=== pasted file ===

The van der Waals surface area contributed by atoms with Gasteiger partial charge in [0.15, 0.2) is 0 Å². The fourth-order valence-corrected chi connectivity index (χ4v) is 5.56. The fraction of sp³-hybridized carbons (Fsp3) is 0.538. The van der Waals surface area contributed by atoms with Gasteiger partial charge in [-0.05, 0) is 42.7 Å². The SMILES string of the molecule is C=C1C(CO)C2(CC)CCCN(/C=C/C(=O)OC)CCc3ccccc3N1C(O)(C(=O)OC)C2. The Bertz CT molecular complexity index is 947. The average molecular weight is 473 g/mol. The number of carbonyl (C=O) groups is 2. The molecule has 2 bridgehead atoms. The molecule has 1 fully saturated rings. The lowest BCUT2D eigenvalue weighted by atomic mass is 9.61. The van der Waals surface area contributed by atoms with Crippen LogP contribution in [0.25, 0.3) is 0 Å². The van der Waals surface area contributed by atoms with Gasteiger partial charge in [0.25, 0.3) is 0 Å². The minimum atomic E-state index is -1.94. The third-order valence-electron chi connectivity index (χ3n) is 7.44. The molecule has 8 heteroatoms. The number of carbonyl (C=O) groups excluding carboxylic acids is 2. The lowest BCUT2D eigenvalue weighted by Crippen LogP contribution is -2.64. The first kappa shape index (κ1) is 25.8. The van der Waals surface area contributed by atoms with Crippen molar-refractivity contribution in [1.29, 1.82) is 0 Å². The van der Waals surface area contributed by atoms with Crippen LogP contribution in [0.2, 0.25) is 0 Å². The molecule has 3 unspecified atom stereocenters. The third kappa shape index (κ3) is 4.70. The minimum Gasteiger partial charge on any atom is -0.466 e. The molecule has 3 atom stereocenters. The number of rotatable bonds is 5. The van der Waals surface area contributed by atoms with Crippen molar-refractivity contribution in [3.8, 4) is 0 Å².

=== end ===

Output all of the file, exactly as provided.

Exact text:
The van der Waals surface area contributed by atoms with Gasteiger partial charge in [0.15, 0.2) is 0 Å². The fourth-order valence-corrected chi connectivity index (χ4v) is 5.56. The fraction of sp³-hybridized carbons (Fsp3) is 0.538. The van der Waals surface area contributed by atoms with Gasteiger partial charge in [-0.05, 0) is 42.7 Å². The SMILES string of the molecule is C=C1C(CO)C2(CC)CCCN(/C=C/C(=O)OC)CCc3ccccc3N1C(O)(C(=O)OC)C2. The Bertz CT molecular complexity index is 947. The average molecular weight is 473 g/mol. The number of carbonyl (C=O) groups is 2. The molecule has 2 bridgehead atoms. The molecule has 1 fully saturated rings. The lowest BCUT2D eigenvalue weighted by atomic mass is 9.61. The van der Waals surface area contributed by atoms with Crippen LogP contribution in [0.25, 0.3) is 0 Å². The van der Waals surface area contributed by atoms with Gasteiger partial charge in [0.25, 0.3) is 0 Å². The minimum atomic E-state index is -1.94. The third-order valence-electron chi connectivity index (χ3n) is 7.44. The molecule has 8 heteroatoms. The number of carbonyl (C=O) groups excluding carboxylic acids is 2. The lowest BCUT2D eigenvalue weighted by Crippen LogP contribution is -2.64. The first kappa shape index (κ1) is 25.8. The van der Waals surface area contributed by atoms with Crippen molar-refractivity contribution in [1.29, 1.82) is 0 Å². The van der Waals surface area contributed by atoms with Crippen LogP contribution in [0.2, 0.25) is 0 Å². The molecule has 3 unspecified atom stereocenters. The third kappa shape index (κ3) is 4.70. The minimum Gasteiger partial charge on any atom is -0.466 e. The molecule has 3 atom stereocenters. The number of rotatable bonds is 5. The van der Waals surface area contributed by atoms with Crippen molar-refractivity contribution in [3.8, 4) is 0 Å².